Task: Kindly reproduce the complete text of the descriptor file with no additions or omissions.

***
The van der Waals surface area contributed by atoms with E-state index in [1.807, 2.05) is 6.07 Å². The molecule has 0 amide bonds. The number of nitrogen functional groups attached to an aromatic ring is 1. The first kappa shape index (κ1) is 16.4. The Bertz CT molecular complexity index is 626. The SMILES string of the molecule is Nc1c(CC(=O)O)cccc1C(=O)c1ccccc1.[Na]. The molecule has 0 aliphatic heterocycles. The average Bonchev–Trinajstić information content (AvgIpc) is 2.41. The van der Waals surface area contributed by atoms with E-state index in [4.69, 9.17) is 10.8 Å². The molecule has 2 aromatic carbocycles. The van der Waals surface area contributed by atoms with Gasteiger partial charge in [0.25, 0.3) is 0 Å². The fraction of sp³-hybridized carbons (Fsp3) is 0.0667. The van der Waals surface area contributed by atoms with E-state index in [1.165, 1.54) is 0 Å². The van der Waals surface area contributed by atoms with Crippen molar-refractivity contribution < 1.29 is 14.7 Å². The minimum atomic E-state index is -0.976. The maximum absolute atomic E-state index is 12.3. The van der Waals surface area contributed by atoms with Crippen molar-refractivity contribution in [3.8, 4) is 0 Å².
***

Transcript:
The van der Waals surface area contributed by atoms with E-state index in [1.807, 2.05) is 6.07 Å². The molecule has 0 amide bonds. The number of nitrogen functional groups attached to an aromatic ring is 1. The first kappa shape index (κ1) is 16.4. The Bertz CT molecular complexity index is 626. The SMILES string of the molecule is Nc1c(CC(=O)O)cccc1C(=O)c1ccccc1.[Na]. The molecule has 0 aliphatic heterocycles. The average Bonchev–Trinajstić information content (AvgIpc) is 2.41. The van der Waals surface area contributed by atoms with E-state index in [4.69, 9.17) is 10.8 Å². The molecule has 2 aromatic carbocycles. The van der Waals surface area contributed by atoms with Gasteiger partial charge in [0.25, 0.3) is 0 Å². The fraction of sp³-hybridized carbons (Fsp3) is 0.0667. The van der Waals surface area contributed by atoms with E-state index in [1.165, 1.54) is 0 Å². The van der Waals surface area contributed by atoms with Crippen molar-refractivity contribution < 1.29 is 14.7 Å². The minimum atomic E-state index is -0.976. The maximum absolute atomic E-state index is 12.3. The van der Waals surface area contributed by atoms with Crippen molar-refractivity contribution in [3.8, 4) is 0 Å².